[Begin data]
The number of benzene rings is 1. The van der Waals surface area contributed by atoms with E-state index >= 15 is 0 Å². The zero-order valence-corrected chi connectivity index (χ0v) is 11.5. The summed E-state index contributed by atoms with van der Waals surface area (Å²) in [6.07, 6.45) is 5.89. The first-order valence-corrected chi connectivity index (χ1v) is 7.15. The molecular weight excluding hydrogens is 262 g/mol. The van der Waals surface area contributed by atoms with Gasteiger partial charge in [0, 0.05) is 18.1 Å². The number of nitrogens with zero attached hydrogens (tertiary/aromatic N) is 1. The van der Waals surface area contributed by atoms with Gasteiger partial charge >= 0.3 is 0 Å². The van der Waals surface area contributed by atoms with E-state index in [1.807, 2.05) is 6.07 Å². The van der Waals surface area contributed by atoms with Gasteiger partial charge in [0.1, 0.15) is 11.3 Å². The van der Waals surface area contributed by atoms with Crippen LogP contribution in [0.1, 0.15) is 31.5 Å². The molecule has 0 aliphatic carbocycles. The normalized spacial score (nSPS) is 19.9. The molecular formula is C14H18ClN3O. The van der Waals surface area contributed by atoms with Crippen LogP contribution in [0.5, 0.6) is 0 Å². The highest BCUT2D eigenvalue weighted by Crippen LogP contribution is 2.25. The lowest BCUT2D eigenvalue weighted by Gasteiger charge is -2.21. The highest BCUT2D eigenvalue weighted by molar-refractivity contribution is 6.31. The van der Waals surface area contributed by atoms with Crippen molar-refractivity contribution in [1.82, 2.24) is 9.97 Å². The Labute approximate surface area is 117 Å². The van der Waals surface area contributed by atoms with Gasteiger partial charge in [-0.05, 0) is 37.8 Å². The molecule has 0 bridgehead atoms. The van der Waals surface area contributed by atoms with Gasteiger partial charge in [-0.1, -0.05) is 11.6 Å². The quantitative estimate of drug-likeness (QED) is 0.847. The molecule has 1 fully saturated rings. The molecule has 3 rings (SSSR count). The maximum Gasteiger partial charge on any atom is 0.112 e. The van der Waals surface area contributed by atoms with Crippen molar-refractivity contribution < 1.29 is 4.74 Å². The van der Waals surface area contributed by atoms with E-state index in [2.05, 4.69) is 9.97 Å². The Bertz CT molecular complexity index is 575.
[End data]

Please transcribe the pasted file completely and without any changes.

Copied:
The number of benzene rings is 1. The van der Waals surface area contributed by atoms with E-state index >= 15 is 0 Å². The zero-order valence-corrected chi connectivity index (χ0v) is 11.5. The summed E-state index contributed by atoms with van der Waals surface area (Å²) in [6.07, 6.45) is 5.89. The first-order valence-corrected chi connectivity index (χ1v) is 7.15. The molecular weight excluding hydrogens is 262 g/mol. The van der Waals surface area contributed by atoms with Gasteiger partial charge in [0, 0.05) is 18.1 Å². The number of nitrogens with zero attached hydrogens (tertiary/aromatic N) is 1. The van der Waals surface area contributed by atoms with Gasteiger partial charge >= 0.3 is 0 Å². The van der Waals surface area contributed by atoms with E-state index in [1.807, 2.05) is 6.07 Å². The van der Waals surface area contributed by atoms with Gasteiger partial charge in [0.1, 0.15) is 11.3 Å². The van der Waals surface area contributed by atoms with Crippen LogP contribution in [0.1, 0.15) is 31.5 Å². The molecule has 0 aliphatic carbocycles. The normalized spacial score (nSPS) is 19.9. The molecular formula is C14H18ClN3O. The van der Waals surface area contributed by atoms with Crippen LogP contribution in [0.5, 0.6) is 0 Å². The highest BCUT2D eigenvalue weighted by Crippen LogP contribution is 2.25. The lowest BCUT2D eigenvalue weighted by Gasteiger charge is -2.21. The highest BCUT2D eigenvalue weighted by molar-refractivity contribution is 6.31. The van der Waals surface area contributed by atoms with Crippen molar-refractivity contribution in [1.82, 2.24) is 9.97 Å². The Labute approximate surface area is 117 Å². The van der Waals surface area contributed by atoms with Gasteiger partial charge in [-0.05, 0) is 37.8 Å². The molecule has 0 bridgehead atoms. The van der Waals surface area contributed by atoms with Gasteiger partial charge in [-0.1, -0.05) is 11.6 Å². The quantitative estimate of drug-likeness (QED) is 0.847. The molecule has 1 fully saturated rings. The molecule has 3 rings (SSSR count). The maximum Gasteiger partial charge on any atom is 0.112 e. The van der Waals surface area contributed by atoms with Crippen molar-refractivity contribution < 1.29 is 4.74 Å². The van der Waals surface area contributed by atoms with E-state index in [2.05, 4.69) is 9.97 Å². The Bertz CT molecular complexity index is 575.